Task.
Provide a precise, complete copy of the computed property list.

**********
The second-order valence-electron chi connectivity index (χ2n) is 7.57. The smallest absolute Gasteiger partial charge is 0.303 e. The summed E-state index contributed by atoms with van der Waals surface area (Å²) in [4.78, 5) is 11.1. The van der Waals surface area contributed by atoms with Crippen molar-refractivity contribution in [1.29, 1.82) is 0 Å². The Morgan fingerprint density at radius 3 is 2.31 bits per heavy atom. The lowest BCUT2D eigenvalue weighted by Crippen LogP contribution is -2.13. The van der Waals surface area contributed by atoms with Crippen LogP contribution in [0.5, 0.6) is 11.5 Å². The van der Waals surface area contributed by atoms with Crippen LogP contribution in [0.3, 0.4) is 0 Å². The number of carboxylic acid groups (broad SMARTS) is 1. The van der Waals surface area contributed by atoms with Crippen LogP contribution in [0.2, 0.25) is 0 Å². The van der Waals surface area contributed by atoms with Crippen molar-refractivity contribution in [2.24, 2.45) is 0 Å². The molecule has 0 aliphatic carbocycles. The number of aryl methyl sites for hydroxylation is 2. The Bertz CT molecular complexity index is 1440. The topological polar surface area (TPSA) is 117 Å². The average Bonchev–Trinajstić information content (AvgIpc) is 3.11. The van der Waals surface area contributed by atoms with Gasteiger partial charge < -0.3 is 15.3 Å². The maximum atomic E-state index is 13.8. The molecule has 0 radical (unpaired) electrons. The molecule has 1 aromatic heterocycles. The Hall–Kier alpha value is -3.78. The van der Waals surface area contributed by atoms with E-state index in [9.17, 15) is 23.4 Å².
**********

The second-order valence-electron chi connectivity index (χ2n) is 7.57. The smallest absolute Gasteiger partial charge is 0.303 e. The summed E-state index contributed by atoms with van der Waals surface area (Å²) in [4.78, 5) is 11.1. The van der Waals surface area contributed by atoms with Crippen molar-refractivity contribution in [1.29, 1.82) is 0 Å². The Morgan fingerprint density at radius 3 is 2.31 bits per heavy atom. The lowest BCUT2D eigenvalue weighted by Crippen LogP contribution is -2.13. The van der Waals surface area contributed by atoms with Crippen LogP contribution in [0.5, 0.6) is 11.5 Å². The van der Waals surface area contributed by atoms with Crippen LogP contribution in [0.3, 0.4) is 0 Å². The number of carboxylic acid groups (broad SMARTS) is 1. The van der Waals surface area contributed by atoms with Crippen LogP contribution in [0.2, 0.25) is 0 Å². The van der Waals surface area contributed by atoms with Crippen molar-refractivity contribution in [2.24, 2.45) is 0 Å². The molecule has 0 aliphatic carbocycles. The number of aryl methyl sites for hydroxylation is 2. The Bertz CT molecular complexity index is 1440. The topological polar surface area (TPSA) is 117 Å². The average Bonchev–Trinajstić information content (AvgIpc) is 3.11. The van der Waals surface area contributed by atoms with Gasteiger partial charge < -0.3 is 15.3 Å². The maximum atomic E-state index is 13.8. The molecule has 0 radical (unpaired) electrons. The molecule has 1 aromatic heterocycles. The Hall–Kier alpha value is -3.78. The van der Waals surface area contributed by atoms with E-state index in [9.17, 15) is 23.4 Å².